Date of this Version
Biological Conservation 149 (2012) 40–50; doi: 10.1016.2012.02.002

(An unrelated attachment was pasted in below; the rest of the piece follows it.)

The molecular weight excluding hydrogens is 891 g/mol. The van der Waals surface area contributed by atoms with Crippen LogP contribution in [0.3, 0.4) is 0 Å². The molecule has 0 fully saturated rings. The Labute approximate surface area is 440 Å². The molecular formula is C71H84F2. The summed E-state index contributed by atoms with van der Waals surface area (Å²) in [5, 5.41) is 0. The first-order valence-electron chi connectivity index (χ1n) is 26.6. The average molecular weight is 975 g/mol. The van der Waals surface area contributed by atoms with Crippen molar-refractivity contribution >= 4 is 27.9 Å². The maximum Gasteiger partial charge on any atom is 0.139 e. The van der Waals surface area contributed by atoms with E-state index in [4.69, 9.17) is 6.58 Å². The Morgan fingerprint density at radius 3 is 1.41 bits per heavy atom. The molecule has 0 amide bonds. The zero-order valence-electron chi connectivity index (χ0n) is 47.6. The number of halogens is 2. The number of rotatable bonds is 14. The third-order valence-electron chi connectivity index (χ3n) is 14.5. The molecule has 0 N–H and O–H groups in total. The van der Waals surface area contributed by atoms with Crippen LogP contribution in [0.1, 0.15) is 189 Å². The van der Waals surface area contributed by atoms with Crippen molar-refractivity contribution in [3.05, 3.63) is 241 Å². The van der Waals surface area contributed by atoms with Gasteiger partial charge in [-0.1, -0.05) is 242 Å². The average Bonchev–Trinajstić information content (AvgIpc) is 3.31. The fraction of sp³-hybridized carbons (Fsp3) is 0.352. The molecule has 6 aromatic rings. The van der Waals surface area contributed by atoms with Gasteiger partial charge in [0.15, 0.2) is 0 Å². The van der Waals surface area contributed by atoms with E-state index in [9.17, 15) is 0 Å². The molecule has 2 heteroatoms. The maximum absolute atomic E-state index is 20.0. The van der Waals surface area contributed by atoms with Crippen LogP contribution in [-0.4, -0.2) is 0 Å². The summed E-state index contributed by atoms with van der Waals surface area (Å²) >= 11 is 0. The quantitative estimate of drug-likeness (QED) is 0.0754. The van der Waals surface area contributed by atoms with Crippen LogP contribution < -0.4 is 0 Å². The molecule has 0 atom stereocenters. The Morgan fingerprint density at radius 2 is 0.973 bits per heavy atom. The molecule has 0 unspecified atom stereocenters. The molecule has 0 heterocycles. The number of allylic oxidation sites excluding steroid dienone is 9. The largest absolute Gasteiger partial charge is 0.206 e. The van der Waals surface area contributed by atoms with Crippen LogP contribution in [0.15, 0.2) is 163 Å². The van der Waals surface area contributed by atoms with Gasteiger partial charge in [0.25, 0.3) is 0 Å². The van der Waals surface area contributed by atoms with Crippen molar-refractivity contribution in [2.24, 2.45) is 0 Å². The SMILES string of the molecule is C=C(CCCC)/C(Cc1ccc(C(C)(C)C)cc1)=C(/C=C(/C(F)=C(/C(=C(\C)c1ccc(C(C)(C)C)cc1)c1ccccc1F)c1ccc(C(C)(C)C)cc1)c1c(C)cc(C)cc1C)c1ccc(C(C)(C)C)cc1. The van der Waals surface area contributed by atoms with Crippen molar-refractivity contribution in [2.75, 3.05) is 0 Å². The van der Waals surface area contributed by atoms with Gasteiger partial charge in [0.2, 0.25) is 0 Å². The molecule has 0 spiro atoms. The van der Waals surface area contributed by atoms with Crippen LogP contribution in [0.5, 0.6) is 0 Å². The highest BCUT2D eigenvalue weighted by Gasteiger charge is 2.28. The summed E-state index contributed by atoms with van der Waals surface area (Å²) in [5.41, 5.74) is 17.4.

The compound effects of changing habitats, ecosystem interactions, and fishing practices have implications for the management of Antarctic krill and conservation of its predators. For Antarctic pack-ice seals, an important group of krill predators, we estimate the density and krill consumption in the West Antarctic Peninsula (WAP)–Western Weddell Sea area, the main fishery region; and we consider long-term changes in suitable pack-ice habitat, increased fishing pressure and potential krill declines based upon predictions from declines in sea ice cover. More than 3 million crabeater seals consumed over 12 million tonnes of krill each year. This was approximately 17% of the krill standing stock. The highest densities of pack ice seals where found in the WAP, including in its small-scale fishery management areas, where apparently suitable seal habitat has declined by 21–28% over a 30 year period, where krill density is likely to have declined, and fishing has increased. The highest seal density was found in the Marguerite Bay area which is a source of krill for the Antarctic Peninsula and elsewhere. Significant sea-ice loss since 1979 has already occurred, leading to open water and possible expansion for the fishery in the future. These factors may combine to potentially reduce food for pack ice seals. Therefore, high uncertainty in krill and seal stock trends and in their environmental drivers call for a precautionary management of the krill fishery, in the absence of survey data to support management based on specific conservation objectives for pack-ice seals.